What do computer programmers and meatpacking workers have in common? If they are nationals of a foreign country, some company in the United States wants them to come here to work.
Two big issues lie at the heart of the debate over immigration reform. The first is the fate of about 11 million undocumented residents of the U.S. The path to citizenship for these individuals is the big question. Applicants will have to prove they will be good citizens. They cannot have been arrested for a serious crime. They will have to pay back taxes and fees, and will have to speak English. The path will be long and difficult.
The second big issue is employing foreign workers. H-1B visas are for workers hired for their technical skills.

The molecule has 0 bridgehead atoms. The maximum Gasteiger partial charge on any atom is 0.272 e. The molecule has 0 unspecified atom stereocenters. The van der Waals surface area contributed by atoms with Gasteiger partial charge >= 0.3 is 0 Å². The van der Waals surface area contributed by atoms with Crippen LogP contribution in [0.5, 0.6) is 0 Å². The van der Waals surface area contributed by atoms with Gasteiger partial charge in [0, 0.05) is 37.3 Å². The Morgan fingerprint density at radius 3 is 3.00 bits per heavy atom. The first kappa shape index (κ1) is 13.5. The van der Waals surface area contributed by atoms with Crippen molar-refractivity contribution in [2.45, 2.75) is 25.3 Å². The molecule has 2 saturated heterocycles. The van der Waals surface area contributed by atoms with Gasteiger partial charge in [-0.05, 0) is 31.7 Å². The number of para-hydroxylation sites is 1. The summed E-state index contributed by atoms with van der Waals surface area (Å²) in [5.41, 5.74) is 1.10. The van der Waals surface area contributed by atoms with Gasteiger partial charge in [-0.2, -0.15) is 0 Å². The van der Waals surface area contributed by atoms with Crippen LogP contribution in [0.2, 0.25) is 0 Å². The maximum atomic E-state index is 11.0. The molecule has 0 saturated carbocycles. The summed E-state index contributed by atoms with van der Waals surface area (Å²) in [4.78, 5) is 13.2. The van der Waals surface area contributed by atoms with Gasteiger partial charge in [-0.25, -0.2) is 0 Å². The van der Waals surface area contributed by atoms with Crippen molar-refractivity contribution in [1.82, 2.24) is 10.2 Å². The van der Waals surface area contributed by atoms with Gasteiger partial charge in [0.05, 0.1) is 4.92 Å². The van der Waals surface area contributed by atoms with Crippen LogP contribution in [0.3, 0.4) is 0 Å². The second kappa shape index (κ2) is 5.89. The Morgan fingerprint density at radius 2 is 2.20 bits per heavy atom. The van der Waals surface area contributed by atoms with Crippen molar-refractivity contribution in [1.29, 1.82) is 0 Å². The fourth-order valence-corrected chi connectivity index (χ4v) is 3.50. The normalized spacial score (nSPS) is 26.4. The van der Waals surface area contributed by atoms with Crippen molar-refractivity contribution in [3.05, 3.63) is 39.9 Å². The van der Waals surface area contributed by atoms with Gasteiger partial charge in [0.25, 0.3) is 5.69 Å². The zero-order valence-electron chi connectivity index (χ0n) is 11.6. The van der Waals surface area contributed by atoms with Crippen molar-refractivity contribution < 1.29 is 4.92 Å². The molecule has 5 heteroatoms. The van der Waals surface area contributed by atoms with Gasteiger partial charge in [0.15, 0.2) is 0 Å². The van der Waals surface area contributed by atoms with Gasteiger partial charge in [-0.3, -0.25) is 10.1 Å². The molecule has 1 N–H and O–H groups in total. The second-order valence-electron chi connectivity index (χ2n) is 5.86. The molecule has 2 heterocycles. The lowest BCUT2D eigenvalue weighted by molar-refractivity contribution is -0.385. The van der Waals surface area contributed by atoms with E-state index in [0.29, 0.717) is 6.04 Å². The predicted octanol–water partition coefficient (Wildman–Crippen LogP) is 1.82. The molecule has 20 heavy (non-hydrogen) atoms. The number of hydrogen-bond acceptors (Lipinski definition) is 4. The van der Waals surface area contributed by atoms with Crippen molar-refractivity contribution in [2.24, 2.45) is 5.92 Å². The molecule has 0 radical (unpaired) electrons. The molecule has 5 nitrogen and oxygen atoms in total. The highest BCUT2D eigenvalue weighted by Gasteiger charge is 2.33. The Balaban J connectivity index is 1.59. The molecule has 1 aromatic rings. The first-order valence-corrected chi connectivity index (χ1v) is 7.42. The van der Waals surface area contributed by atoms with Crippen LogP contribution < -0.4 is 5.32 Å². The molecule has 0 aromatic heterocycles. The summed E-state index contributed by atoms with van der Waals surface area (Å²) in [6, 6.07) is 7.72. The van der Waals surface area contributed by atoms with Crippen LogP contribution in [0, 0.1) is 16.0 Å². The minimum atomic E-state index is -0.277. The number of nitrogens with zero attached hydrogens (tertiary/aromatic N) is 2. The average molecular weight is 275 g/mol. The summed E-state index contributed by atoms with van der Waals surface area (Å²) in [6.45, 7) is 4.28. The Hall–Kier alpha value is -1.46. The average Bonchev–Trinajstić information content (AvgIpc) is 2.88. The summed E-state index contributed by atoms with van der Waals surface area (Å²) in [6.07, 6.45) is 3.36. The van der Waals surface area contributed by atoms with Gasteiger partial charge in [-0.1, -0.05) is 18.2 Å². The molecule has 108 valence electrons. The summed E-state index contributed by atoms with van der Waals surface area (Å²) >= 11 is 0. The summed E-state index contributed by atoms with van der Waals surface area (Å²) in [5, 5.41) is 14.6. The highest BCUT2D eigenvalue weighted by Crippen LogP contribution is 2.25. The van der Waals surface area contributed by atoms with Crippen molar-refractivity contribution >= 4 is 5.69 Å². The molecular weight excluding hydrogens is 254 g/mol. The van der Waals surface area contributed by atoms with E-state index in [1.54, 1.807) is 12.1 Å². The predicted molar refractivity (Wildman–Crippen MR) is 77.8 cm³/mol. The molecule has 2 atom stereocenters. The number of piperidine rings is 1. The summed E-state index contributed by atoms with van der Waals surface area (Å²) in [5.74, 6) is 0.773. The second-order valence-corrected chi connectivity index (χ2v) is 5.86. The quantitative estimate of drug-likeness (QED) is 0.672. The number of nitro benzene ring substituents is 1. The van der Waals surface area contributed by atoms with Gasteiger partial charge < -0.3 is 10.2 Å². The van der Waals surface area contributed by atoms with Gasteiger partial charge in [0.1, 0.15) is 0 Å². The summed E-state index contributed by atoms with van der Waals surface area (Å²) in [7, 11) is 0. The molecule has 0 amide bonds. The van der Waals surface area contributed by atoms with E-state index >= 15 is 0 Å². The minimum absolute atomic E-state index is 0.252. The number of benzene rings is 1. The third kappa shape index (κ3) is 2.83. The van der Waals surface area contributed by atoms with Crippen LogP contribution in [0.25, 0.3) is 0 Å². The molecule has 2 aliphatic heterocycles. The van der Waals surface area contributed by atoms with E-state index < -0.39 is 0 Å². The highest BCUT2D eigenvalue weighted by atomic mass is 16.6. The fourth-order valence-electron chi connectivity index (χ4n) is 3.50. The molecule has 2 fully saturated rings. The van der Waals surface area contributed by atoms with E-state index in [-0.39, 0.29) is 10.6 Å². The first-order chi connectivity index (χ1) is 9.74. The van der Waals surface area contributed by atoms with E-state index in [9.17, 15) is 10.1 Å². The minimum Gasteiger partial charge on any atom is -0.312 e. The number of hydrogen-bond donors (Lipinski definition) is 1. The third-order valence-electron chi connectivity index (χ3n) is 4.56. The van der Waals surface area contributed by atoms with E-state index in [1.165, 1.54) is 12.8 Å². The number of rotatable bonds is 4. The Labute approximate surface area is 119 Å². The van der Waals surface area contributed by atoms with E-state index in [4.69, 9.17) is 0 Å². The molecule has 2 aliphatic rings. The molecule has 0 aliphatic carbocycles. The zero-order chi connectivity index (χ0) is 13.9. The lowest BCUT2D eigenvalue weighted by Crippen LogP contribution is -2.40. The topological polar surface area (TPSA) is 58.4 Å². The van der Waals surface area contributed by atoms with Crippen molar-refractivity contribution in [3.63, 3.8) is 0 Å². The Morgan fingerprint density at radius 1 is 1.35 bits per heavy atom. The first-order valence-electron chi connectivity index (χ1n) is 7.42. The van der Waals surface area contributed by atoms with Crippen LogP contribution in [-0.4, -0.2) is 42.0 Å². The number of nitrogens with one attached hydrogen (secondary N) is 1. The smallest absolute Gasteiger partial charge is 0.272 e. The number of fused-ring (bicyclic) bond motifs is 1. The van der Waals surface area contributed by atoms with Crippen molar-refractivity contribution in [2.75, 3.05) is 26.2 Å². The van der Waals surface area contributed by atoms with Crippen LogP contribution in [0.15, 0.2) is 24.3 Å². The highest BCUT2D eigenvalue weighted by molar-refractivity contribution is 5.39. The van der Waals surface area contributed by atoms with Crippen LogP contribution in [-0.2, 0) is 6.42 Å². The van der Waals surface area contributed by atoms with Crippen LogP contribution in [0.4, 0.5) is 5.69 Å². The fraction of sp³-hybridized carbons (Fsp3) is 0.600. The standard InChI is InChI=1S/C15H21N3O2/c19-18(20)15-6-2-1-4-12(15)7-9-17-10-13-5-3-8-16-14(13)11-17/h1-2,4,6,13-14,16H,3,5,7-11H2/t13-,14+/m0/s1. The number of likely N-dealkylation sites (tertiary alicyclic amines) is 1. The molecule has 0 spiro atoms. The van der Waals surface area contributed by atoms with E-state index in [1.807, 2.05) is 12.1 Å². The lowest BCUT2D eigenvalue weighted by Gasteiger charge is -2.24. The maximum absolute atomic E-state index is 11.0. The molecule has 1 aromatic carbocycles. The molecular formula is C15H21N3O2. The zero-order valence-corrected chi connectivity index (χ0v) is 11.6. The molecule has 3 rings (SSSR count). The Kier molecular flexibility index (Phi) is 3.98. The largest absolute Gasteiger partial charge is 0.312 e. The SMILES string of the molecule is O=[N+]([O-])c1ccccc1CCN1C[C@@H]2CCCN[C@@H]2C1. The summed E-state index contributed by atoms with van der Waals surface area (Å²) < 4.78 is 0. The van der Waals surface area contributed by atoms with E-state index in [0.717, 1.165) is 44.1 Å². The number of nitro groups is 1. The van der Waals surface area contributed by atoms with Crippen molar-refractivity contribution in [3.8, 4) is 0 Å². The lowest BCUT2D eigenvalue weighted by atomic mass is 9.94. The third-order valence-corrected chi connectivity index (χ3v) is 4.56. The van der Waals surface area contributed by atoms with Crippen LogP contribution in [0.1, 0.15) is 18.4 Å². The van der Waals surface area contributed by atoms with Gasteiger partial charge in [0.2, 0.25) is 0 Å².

Demand for H-1B visas by American companies is very high. Companies can sponsor a total of 65,000 foreigners who have at least a bachelor’s degree. An additional 20,000 visas go to foreign nationals with advanced degrees from U.S. universities.
The quota for applicants will soon be reached for jobs starting in October 2013. The process of bringing someone in is complex and expensive. Still, the private sector wants more H-1B visas. Many employers believe the labor market and not congress should set the number.
The guest worker program is also a big issue. The guest worker visa program is for workers to fill shortages of labor in America’s fields and factories. It is for low-skilled, year-round temporary workers. The sticking point has always been about their wages. Advocates worry that the workers will be paid lower wages than Americans. Business and labor groups have come to an agreement. Guest workers will not be paid less than the usual wage for the industry they are in. They will be paid their actual wage if it is higher.
With agreement on visas and the path to citizenship worked out, it is likely that bills will soon be introduced in congress. However, introduction does not mean the bills will not change as they are debated.